The Fleece 5.0 sleeves do not have Velcro; they are tapered with a 1″ finished hem.
“The jacket doesn’t breathe enough. I know they tried to make it breathable, but even without the fleece, this jacket wears HOT! And when you’re perspiring, the scratchy material on the inside feels terrible.”
It has not gone below 35º here yet, and during the day it has not been colder than 50º. With the wind chill factor you can subtract a few degrees from that. I have worn the Quantum with the Fleece on days as warm as 70º and either the Fleece or the Quantum (depending upon whether I needed the windbreaker properties or not) on days as warm as almost 80º. Maybe I am more cold-natured than most (Yes, I have been told that), but I have never found the jacket to be too hot; if I did, then I took it off.
“I don’t like the zippered sleeves. They make no sense. They’re always coming unzippered which allows cold air and even rain to enter. And this is a strange design choice considering that they designed the collar to remain forever in an “up” position – glued to your neck, and the sleeve cuffs to yank tight around your sleeves… but then Scott-eVest allows for potentially big gaps in the shoulder area where the sleeves meet the rest of the jacket in the form of a zipper? Even when you have the shoulder zippers completely zipped shut, there’s still a small gap in the shoulder area there. It makes no sense! And they just serve as weak points in the overall design of the jacket.”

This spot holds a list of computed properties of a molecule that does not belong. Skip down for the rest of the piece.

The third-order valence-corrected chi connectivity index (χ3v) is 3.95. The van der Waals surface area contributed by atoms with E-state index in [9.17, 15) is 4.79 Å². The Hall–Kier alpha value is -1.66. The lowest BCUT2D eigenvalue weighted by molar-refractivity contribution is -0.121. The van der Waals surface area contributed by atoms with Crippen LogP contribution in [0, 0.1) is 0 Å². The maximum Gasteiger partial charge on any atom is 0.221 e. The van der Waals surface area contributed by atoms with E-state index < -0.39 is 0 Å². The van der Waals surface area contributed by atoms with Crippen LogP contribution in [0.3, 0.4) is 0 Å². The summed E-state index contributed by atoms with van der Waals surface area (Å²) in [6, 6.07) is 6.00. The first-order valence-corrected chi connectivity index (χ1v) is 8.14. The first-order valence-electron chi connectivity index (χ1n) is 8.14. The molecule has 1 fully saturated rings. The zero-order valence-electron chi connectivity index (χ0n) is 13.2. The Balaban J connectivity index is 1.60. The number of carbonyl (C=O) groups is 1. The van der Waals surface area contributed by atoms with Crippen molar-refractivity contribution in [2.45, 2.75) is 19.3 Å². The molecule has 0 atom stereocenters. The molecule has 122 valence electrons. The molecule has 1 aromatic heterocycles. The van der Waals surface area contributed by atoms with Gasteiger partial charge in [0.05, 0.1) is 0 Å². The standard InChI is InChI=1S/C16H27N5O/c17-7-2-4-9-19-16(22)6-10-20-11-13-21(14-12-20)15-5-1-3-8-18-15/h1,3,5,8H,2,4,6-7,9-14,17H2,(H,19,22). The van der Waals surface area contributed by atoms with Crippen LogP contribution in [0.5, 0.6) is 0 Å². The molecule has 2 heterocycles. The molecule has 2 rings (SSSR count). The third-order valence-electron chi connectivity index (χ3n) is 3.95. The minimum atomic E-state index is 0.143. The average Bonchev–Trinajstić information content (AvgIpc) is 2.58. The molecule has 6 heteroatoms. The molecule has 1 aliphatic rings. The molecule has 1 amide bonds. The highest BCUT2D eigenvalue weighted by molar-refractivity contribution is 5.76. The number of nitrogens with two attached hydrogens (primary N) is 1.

The Quantum’s sleeve do not zip on or off, but they do zip open or closed to vent. There are also at least two other SeV designs without removable sleeves.
The Fleece 5.0’s sleeves do come off, but the small (maybe 0.25″?) gap between the zipper’s start and its end is located in the arm pit area – perhaps the one place on any jacket that could use a bit of venting.
“The white piping on the inner fleece needs to go. It’s a stealth jacket, remember? Please make the white piping near the pockets black.”